The first dog was Charlie. Brandon Flynn, then in his early 20s, had just arrived in L.A. for his first project out of undergrad, “13 Reasons Why,” and, feeling empowered by adulthood, went up to Oakland “not even really looking for a dog.” As those visits tend to go, he came home with Charlie, a mutt.
It’s fitting then that his newest arrival, a cross between a Chihuahua, miniature poodle and German shepherd he calls Little Mo, who sleeps just on the edge of the Zoom frame from Flynn’s Los Angeles home, comes at the next big moment of pivot in Flynn’s life. After four seasons of portraying Justin on “13,” which has become a mega hit for Netflix, Flynn said goodbye to the role this past June, when the final season debuted on the platform.
He’s kicking off the next phase of his career with a few projects on the horizon — he’ll be seen this fall in Ryan Murphy’s “Ratched” — but in the meantime, he’s celebrating this new, post breakout role Brandon with a bit of a DIY changeup: blonde hair.
“I think it was kind of a relief,” he says, fidgeting with a toothpick between his teeth, a move familiar to the many followers who have watched his Instagram videos while in lockdown. “Like whatever happens, I’m not Justin anymore. I’m not involved in the industry right now in terms of prepping for a role. I’m just Brandon.”
These days, that Brandon is trying to figure out the big questions of life, while examining where he fits in the world and how his career might look moving forward. He’s been glued to “I May Destroy You,” which he says “defines culture and defines stigma and defines humanity,” he’s been reading, and he’s been “obsessing” over what his hobby is (or should be): guitar, meditation and vegan cooking are all options but haven’t really stuck. He’s mulling pottery, or maybe woodworking.
“Ideally I’d love to just wake up and play tennis,” he says. “But I don’t even know how to play tennis.”
Each week he and the same small group of friends go downtown to protest at the Hall of Justice to demand that the district attorney be removed from office, “because she’s done such a poor job at holding any of the police force accountable for the murders of Black lives that have occurred in L.A. County.” He’s become a supporter of the L.A. Youth Division of Black Lives Matter, and is marveling at the good that can come from Instagram — a platform he was always told was most functional in getting the attention of Hollywood higher-ups.
“That’s been an interesting ride right now in terms of what’s just been shaken up in me, and I think countless others. And how to go about that. How to go about using the platform I have,” he says. “I’ve been doing a lot of thinking as to what that even means. For so long in my industry, I’m told that they’re looking at my followers for the job. It’s been five years of me being in the industry and I don’t know if I booked any jobs because of my Instagram followers. So, what is this platform? It was so simple, now, in what’s been happening, to use it to amplify voices. Now there’s more discussion with myself about how I amplify my own voice and belief system.”
Even before the pandemic put a pause on everything in the industry, Flynn had planned to take the year to take stock of where he wants to go next.
“I felt like it was time. I did,” he says of the conclusion of “13 Reasons Why.” “It made sense, like four years of high school. That’s good.”
Flynn was fresh out of Rutgers when he booked “13” and was quickly swept into the young Hollywood world of Netflix fame. Now at 26 and done with the show, he’s looking ahead for the first time properly (for one, has hired his very first publicist) and trying to make sense of what his career might look like.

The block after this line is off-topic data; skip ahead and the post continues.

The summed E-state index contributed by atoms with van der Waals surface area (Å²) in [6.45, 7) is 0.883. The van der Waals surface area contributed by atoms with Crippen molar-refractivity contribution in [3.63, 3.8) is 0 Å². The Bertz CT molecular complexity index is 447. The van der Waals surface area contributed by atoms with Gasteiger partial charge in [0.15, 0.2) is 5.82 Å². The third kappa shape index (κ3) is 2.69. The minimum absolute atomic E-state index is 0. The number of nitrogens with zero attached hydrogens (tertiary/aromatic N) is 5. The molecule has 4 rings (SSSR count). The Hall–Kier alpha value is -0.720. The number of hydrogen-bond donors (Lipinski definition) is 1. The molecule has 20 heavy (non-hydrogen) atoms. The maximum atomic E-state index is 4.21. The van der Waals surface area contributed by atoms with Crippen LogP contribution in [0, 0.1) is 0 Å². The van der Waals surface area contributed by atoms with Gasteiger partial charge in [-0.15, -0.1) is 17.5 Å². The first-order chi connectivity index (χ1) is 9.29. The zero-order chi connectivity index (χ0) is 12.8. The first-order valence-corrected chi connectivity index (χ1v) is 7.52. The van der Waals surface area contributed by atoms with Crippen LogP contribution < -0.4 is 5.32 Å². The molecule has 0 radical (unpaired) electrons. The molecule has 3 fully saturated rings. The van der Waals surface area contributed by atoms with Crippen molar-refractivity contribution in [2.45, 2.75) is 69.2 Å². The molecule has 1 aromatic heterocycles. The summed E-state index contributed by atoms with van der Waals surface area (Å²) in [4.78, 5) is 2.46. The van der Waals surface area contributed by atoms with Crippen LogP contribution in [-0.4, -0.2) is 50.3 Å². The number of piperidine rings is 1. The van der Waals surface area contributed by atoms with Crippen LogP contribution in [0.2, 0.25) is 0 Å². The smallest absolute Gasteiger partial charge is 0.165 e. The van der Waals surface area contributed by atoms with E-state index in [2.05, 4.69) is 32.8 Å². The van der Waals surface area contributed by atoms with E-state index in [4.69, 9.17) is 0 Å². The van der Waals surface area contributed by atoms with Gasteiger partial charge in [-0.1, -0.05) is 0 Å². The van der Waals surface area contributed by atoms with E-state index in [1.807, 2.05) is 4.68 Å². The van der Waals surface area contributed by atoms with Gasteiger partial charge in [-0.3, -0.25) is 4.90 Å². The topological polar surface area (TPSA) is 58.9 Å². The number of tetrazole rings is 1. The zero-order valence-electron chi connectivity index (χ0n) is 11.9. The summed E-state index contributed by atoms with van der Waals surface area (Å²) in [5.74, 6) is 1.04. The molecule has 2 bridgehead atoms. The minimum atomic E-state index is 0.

“When I started ‘13 [Reasons Why]’ I had no idea what this job looked like,” Flynn says. “It’s such an interesting thing when you start working and the work involves your passion or your craft. Something that I’ve spent so much time garnering and flexing but never being paid for, or never turning into a career. Now that the show has ended, I have a little more time to think about like, ‘Oh s–t, Brandon still has a career that needs to be tracked and looked at and examined, how do we keep going?’”
It’s an interesting time to be reevaluating your trajectory, as the entertainment industry mirrors the nation at large in holding itself accountable in the face of the Black Lives Matter movement.
“There’s purpose behind telling stories. I think my eye is leaning more toward finding work that has purpose behind the story. I think actively engaging with my power on set and with the power of change as well and the power of demand. People want to see themselves in stories. People don’t want to see the stories that Hollywood has decided are the stories about those people. Through an archetypal lens. Through a trope. I think that’s exciting,” Flynn says. “I think not only in lockdown has it inspired a lot of people to move towards more purposeful storytelling, but I think in regards to a problem that this nation has been experiencing since its formation…I don’t want to speak for others. I just know for myself, I’m interested to see what work is going to start being made, what work is coming out from this time right now. And how I can be involved in it.”
Yes, there is talk around a few projects, but for the most part he’s listening.
“I’ve been pretty solid about this year being a year to regroup and rethink. And strategize with a p.r. team and just figure out ‘what do I need to be doing? What needs to be next?’ And seeing if it aligns with what I want to be doing,” Flynn says. “I’m so lucky to be in this position. To think four years ago, I thought I would continue to wait tables and maybe do some off-Broadway work. I’m in a home in LA. I have the dogs, and I have the ability to just sit and read scripts that come and read books that I want to and just take the year to think.”
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